Planetesimal interactions can explain the mysterious period ratios of small near-resonant planets

Sourav Chatterjee, Eric B. Ford

Research output: Contribution to journalArticle

31 Citations (Scopus)

Abstract

An intriguing trend among Kepler's multi-planet systems is an overabundance of planet pairs with period ratios just wide of a mean motion resonance (MMR) and a dearth of systems just narrow of them. Traditional planet formation models are at odds with these observations. They are also in contrast with the period ratios of radial-velocity-discovered multi-planet systems which tend to pile up at MMR. We propose that gas-disk migration traps planets in an MMR. After gas dispersal, orbits of these trapped planets are altered through interaction with a residual planetesimal disk. We study the effects of planetesimal disk interactions on planet pairs trapped in MMR using planets of mass typical of the Kepler planet candidates and explore large ranges for the mass, and density profile of the planetesimal disk. We find that planet-planetesimal disk interactions naturally create the observed asymmetry in period-ratio distribution for large ranges of planetesimal disk and planet properties. If the planetesimal disk mass is above a threshold of ≈0.2×the planet mass, these interactions typically disrupt MMR. Afterwards, the planets migrate in such a way that the final period-ratio is slightly higher than the integer ratio corresponding to the initial MMR. Below this threshold these interactions typically cannot disrupt the resonance and the period ratio stays close to the integer ratio. The threshold explains why the more massive planet pairs found by RV surveys are still in resonance. We encourage future research to explore how significantly the associated accretion would change the planets' atmospheric and surface properties.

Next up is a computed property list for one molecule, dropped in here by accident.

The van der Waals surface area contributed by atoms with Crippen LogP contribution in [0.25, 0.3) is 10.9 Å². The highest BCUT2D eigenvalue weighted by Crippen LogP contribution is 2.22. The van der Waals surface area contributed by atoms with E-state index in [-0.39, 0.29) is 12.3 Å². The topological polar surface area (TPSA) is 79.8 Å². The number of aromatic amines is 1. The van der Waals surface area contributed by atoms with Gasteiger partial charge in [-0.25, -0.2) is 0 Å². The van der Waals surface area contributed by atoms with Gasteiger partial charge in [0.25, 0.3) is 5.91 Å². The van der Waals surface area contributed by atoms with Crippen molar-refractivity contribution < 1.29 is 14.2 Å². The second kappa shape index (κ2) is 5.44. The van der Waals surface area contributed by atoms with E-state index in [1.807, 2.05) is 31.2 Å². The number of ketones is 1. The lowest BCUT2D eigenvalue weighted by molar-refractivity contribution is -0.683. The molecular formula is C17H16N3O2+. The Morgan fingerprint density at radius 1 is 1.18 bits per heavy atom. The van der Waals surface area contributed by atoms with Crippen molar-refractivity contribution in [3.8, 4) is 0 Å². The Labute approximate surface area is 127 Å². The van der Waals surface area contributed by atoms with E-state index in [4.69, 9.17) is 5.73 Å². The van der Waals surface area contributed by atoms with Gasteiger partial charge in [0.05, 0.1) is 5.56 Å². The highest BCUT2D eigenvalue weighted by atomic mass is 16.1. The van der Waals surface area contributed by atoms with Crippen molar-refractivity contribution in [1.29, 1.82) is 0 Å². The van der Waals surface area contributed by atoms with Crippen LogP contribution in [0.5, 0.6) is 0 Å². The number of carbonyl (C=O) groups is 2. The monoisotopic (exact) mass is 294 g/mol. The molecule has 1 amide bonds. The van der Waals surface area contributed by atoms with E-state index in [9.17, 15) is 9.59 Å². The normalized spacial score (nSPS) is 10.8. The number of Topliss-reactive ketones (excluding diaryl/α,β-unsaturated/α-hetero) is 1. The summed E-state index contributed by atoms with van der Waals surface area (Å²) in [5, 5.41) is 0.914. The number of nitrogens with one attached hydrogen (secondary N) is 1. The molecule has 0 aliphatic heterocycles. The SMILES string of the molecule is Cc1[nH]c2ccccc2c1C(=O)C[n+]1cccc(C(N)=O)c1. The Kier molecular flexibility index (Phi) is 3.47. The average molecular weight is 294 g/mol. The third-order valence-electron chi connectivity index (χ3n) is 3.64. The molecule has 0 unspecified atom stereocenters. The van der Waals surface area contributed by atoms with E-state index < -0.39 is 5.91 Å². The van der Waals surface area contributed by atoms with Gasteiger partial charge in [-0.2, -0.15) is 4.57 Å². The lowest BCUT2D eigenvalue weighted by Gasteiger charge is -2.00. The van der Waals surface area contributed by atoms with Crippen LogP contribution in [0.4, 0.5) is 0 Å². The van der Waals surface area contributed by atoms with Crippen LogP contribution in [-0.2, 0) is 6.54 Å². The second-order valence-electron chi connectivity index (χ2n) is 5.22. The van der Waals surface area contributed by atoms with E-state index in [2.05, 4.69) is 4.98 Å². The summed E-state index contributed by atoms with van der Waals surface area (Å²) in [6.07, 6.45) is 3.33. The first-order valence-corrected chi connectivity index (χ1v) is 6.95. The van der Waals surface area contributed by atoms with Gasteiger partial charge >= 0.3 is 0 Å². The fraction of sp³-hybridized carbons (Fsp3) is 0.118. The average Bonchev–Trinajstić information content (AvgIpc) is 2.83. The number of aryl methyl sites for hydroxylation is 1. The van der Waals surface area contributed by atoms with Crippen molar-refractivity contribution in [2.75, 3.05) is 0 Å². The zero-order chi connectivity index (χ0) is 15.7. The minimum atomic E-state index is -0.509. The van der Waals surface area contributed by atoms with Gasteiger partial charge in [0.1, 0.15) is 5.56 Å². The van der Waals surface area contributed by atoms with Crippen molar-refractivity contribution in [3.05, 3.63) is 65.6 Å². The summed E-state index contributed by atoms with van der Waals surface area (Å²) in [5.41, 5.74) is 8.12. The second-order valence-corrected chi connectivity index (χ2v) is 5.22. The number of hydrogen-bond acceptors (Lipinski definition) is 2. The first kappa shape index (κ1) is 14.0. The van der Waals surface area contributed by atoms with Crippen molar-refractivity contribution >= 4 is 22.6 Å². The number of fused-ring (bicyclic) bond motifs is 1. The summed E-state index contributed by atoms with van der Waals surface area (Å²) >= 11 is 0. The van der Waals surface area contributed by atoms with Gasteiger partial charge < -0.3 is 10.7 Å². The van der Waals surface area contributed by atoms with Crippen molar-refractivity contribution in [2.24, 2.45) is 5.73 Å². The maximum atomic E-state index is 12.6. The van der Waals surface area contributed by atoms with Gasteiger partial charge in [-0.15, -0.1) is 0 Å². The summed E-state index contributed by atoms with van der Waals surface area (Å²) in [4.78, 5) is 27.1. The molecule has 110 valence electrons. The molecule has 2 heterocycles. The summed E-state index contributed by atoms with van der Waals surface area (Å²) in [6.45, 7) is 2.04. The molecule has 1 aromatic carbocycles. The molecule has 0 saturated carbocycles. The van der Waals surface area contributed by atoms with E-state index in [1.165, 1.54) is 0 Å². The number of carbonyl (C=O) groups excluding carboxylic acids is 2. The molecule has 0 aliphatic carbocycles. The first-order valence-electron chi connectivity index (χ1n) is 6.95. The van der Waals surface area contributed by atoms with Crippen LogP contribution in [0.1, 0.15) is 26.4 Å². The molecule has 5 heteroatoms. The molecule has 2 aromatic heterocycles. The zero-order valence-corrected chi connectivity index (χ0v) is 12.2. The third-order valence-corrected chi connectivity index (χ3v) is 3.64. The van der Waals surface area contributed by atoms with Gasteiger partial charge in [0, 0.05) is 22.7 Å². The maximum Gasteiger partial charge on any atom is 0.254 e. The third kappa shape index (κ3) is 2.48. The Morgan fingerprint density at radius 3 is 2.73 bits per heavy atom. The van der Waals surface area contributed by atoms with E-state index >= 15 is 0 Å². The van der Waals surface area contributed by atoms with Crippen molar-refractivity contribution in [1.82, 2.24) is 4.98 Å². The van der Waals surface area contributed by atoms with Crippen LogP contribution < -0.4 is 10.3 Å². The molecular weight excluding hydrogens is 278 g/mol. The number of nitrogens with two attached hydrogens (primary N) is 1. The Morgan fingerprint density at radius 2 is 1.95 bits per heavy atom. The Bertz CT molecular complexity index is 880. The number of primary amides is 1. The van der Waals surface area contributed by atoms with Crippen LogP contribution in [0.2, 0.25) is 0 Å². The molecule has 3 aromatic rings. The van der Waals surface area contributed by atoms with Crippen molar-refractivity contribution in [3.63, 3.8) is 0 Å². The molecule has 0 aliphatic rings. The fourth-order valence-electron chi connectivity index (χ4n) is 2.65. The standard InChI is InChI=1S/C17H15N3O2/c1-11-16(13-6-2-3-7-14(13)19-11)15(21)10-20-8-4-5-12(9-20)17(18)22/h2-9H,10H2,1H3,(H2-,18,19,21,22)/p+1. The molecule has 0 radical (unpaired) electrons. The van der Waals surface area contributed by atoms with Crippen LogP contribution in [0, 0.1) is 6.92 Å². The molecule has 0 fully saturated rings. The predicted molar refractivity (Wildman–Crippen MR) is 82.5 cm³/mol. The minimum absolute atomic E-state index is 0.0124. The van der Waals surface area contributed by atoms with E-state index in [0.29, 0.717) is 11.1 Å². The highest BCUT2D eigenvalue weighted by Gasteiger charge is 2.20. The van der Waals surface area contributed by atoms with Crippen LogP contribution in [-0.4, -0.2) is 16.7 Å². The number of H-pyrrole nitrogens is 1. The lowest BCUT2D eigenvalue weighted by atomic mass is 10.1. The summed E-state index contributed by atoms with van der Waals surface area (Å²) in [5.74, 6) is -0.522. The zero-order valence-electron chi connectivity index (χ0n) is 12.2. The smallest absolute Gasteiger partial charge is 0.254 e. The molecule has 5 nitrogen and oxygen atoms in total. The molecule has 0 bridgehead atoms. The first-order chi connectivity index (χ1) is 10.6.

Original languageEnglish (US)
Article number33
JournalAstrophysical Journal
Volume803
Issue number1
DOIs
StatePublished - Apr 10 2015

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protoplanets
planetesimal
planets
planet
interactions
integers
thresholds
piles
guy wires
gases
gas
radial velocity
surface properties

All Science Journal Classification (ASJC) codes

  • Astronomy and Astrophysics
  • Space and Planetary Science

Cite this

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abstract = "An intriguing trend among Kepler's multi-planet systems is an overabundance of planet pairs with period ratios just wide of a mean motion resonance (MMR) and a dearth of systems just narrow of them. Traditional planet formation models are at odds with these observations. They are also in contrast with the period ratios of radial-velocity-discovered multi-planet systems which tend to pile up at MMR. We propose that gas-disk migration traps planets in an MMR. After gas dispersal, orbits of these trapped planets are altered through interaction with a residual planetesimal disk. We study the effects of planetesimal disk interactions on planet pairs trapped in MMR using planets of mass typical of the Kepler planet candidates and explore large ranges for the mass, and density profile of the planetesimal disk. We find that planet-planetesimal disk interactions naturally create the observed asymmetry in period-ratio distribution for large ranges of planetesimal disk and planet properties. If the planetesimal disk mass is above a threshold of ≈0.2×the planet mass, these interactions typically disrupt MMR. Afterwards, the planets migrate in such a way that the final period-ratio is slightly higher than the integer ratio corresponding to the initial MMR. Below this threshold these interactions typically cannot disrupt the resonance and the period ratio stays close to the integer ratio. The threshold explains why the more massive planet pairs found by RV surveys are still in resonance. We encourage future research to explore how significantly the associated accretion would change the planets' atmospheric and surface properties.",
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Planetesimal interactions can explain the mysterious period ratios of small near-resonant planets. / Chatterjee, Sourav; Ford, Eric B.

In: Astrophysical Journal, Vol. 803, No. 1, 33, 10.04.2015.

Research output: Contribution to journalArticle

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